The information in this section has been gathered from existing peer-reviewed and other literature and has been reviewed by expert dermatologists on the CSPA Medical Advisory Board.

Rosacea is a chronic inflammatory disease that affects the skin on the face and sometimes the eyes. No one knows what causes rosacea, but it may run in families or be the result of an immune system dysfunction caused by a substance called cathelicidin. People with rosacea have an excessive amount of cathelicidin in their skin, which may explain why they react to certain environmental triggers.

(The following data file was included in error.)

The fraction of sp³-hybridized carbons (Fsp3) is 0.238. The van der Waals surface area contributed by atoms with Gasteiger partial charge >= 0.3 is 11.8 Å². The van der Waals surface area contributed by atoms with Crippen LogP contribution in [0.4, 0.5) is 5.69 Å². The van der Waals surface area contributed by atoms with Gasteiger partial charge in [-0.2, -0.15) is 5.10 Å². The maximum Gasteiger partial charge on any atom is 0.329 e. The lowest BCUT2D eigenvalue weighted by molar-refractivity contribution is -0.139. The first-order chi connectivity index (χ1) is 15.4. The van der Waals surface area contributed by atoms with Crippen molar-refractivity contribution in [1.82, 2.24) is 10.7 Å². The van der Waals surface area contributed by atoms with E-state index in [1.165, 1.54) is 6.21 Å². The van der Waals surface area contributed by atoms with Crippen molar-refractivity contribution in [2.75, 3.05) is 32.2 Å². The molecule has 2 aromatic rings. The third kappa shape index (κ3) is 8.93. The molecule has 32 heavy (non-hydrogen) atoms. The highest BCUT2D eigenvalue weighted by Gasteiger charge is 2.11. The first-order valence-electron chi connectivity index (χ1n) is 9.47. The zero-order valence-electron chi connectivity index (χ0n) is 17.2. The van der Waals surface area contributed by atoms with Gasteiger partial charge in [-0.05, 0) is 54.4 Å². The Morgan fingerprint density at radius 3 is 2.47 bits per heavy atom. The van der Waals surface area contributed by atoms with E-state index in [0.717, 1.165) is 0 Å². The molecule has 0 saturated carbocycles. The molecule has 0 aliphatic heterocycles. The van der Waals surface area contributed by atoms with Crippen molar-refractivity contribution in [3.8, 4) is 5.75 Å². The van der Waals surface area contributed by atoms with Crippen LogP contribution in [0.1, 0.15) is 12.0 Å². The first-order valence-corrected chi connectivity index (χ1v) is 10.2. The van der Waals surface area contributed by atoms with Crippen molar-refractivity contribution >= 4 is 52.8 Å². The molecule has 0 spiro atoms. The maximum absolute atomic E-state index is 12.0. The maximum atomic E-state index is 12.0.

Rosacea is not dangerous or contagious and does not scar, but its effects can cause embarrassment or low self-esteem. There are four types of rosacea:

  • Erythematotangiectatic rosacea affects the face.
  • Papulopustular rosacea affects the face.
  • Phymatous rosacea affects the nose.
  • Ocular rosacea affects the eyes.

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  • It is estimated that 10 per cent of the world’s population has rosacea.
  • Approximately 2 million Canadians, about 6 per cent of the population, have rosacea.
  • People between the ages of 30 and 60 years are most typically affected.
  • It is most common in women and people with fair skin.
  • Up to 40 per cent of affected men and women have a family member with rosacea.

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